Climate Change Is Finally on the Agenda for 2020. But Is It Too Late for Debating? | Opinion

Climate change got a brief moment in the spotlight—25 minutes worth of long-overdue conversation on a national political stage at the Democratic debates last week in Detriot.

Yours truly was busy live-tweeting the affair for the better part of six hours.

For longtime climate watchers, this was a notable and welcome development: After all, climate change was all but ignored during the last few elections, and there wasn't a single climate change-themed question during the 2016 general election debates.

There's good reason the issue is finally starting to get some of the attention it's due. The more Americans can see the impacts of a changing climate for themselves, the more they have begun to demand their elected officials do something to stop it before it's too late. Climate change has risen to the top tier of issues voters say matter to their votes—CNN's viewers told the broadcaster that climate change was the issue they most wanted to hear the candidates asked about during the Democratic primary debates in Detroit. In turn, candidates are under increasing pressure to show that they understand this challenge and are ready to face it with aggressive action.

Did these latest debates truly convey a sense of urgency commensurate with what climate science is telling us however? That's, well, debatable. The conversation was limited to broad strokes. Moderators gave candidates a brief 60 seconds to answer questions and cut off responses in as little as 15 seconds. There just wasn't enough time for candidates to explain the science that underpins their ideas. The climate discussion didn't occur until late in the 2nd hour of either debate. And only a handful (6 out of 20) of candidates even mentioned climate change or the fossil fuel industry in their closing statements, their best opportunity to communicate their priorities.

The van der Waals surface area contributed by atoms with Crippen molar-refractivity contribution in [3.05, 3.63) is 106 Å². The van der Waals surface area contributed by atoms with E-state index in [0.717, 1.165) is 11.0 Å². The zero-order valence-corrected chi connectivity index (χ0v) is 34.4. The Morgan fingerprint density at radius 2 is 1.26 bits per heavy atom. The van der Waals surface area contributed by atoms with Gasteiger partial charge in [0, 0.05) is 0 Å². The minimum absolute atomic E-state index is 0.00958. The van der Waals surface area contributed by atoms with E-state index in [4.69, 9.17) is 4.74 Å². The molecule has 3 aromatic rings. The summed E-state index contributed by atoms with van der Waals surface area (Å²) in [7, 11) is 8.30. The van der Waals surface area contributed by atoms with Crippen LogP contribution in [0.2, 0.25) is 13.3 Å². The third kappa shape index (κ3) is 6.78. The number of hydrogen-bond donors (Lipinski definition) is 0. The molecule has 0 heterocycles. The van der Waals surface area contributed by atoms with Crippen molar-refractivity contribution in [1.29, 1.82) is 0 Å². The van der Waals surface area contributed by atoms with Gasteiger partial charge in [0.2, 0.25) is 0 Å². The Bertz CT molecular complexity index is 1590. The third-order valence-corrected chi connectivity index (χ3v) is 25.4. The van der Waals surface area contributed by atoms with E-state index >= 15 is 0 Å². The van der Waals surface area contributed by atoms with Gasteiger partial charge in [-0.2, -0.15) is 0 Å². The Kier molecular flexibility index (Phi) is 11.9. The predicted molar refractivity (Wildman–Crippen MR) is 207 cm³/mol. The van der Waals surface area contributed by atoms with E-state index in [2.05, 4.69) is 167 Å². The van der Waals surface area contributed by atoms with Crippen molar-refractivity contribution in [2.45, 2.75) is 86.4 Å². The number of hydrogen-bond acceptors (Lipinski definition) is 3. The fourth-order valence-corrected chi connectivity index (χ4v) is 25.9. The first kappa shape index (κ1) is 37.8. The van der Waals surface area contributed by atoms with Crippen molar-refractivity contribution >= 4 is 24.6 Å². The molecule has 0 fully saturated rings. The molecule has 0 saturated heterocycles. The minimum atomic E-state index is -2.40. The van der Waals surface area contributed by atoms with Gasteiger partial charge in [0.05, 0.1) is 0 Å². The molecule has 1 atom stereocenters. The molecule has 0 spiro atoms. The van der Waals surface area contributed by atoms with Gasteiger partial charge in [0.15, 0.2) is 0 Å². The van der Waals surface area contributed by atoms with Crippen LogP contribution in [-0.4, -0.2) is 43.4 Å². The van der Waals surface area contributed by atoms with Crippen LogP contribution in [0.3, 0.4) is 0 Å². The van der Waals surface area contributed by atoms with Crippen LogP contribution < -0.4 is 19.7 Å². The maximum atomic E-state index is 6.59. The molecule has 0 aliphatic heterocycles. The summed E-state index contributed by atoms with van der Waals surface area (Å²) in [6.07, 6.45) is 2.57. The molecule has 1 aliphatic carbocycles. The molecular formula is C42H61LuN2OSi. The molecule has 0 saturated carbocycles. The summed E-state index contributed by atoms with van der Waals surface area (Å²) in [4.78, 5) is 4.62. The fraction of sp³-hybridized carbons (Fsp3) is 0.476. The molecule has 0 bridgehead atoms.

We were nonetheless afforded glimpses of what a vibrant and robust climate-themed debate could look like. The various candidates proposed a range of actions, including a price on carbon, clean energy, green manufacturing, electric vehicles, and regenerative agriculture. There is no one silver bullet in tackling climate change, and it was encouraging to watch a spirited, if all too brief, debate about not whether we have a problem but what we're going to solve it.

Jay Inslee, as expected, shined when it came to climate change, framing it as an over-arching threat that colors every challenge and crisis we face as Americans. He devoted his entire closing statement to the climate crisis. It is Cory Booker, however, who gave us the climate moment of the debates when he questioned ("That is kindergarten!") the ostensible centerpiece of Joe Biden's climate plan—staying in the Paris agreement.

Make no mistake, the Paris agreement was a critical development that helps get us on the path to decarbonization. And former President Barack Obama—and by extension his Vice President (Biden) deserve quite a bit of credit for their role in laying the groundwork for this historic agreement.

But that was nearly 3 years ago, and many countries—including the U.S. under Donald Trump—have failed to live up to their Paris commitments. Moreover, simply meeting those commitments gets us less than half of the emissions cuts necessary to avert dangerous 2C planetary warming. And furthermore, there is increasing recognition—particularly when it comes to the most vulnerable nations and regions—that an even smaller amount of planetary warming, 1.5C, might constitute a better definition of dangerous planetary warming. Beyond that much warming, things start to look quite bad on planet Earth. We bid goodbye to the world's coral reefs, see massive inundation of many of our most populated coastal cities displacing millions, and must withstand ever more extreme and damaging superstorms, floods, droughts, heat waves and wildfires.